by Bruce Krasnow, Santa Fe New Mexican
April 28, 2017

ALBUQUERQUE — Efforts to reform the New Mexico tax system have been complicated and contentious, yet Gov. Susana Martinez said Thursday she wants lawmakers to take on the task of redesigning the state’s gross receipts tax laws during an upcoming special session.

“I’ll be adding comprehensive tax reform to the agenda,” the governor said during a speech at the annual conference of the New Mexico Tax Research Institute at the Sandia Resort & Casino in Albuquerque. She said she supports a renewed effort to roll back many of the gross receipts tax exemptions, credits and deductions in state statutes, while lowering the overall tax rate.

The governor has said she will convene a special legislative session in Santa Fe sometime before the state government’s new budget year starts July 1 so that she and lawmakers can approve a spending plan. Both chambers of the Legislature passed a $6.1 billion budget in March for the next fiscal year, but Martinez vetoed nearly half the plan, leaving the entire higher education system and the Legislature with no operating funds.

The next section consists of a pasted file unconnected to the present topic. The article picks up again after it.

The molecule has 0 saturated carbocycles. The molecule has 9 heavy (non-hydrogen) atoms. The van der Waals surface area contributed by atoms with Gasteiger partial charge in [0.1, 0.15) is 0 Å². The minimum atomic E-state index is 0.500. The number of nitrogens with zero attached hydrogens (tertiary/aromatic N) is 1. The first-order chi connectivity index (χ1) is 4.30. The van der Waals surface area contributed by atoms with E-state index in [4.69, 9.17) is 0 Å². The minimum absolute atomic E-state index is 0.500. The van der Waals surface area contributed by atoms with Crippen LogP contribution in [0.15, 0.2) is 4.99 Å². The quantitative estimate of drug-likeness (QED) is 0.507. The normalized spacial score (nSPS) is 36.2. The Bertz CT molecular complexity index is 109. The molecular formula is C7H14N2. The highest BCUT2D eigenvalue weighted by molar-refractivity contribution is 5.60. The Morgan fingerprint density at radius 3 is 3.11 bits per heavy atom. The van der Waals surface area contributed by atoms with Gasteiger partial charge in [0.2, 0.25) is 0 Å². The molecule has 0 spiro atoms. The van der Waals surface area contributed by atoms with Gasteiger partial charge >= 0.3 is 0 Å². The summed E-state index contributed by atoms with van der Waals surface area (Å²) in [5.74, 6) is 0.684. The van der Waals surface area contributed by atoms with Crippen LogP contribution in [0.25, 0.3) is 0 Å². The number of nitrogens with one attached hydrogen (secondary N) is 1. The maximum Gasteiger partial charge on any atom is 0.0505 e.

She also vetoed a measure that would have balanced the budget by raising $350 million through new taxes and fees.

Martinez has said she will restore higher education funding during the special session, which is expected to cost $50,000 per day. Earlier this month, she said she wants to keep the session short, even limiting it to one day, and focused only on the budget.

But putting tax reform on the agenda would add an issue that won’t be easy to resolve.

State Sen. John Arthur Smith, D-Deming, who chairs the Senate Finance Committee, said reforming the state’s tax laws would be difficult during a special session, and that the priority should be pulling together a balanced budget for 2018.

“I’m not speaking against tax reform,” he said in a telephone interview Thursday, “but trying to do it in a special session in a short period is going to be a steep hill to climb. Trying to rush this through quickly is going to be a challenge.”

Smith also said the governor didn’t push tax-reform proposals until the end of the legislative session, and he wonders why it now is a priority. “If it was super important today, it was super important in January,” he said, “and she wasn’t speaking to that in the State of the State message” at the outset of the legislative session.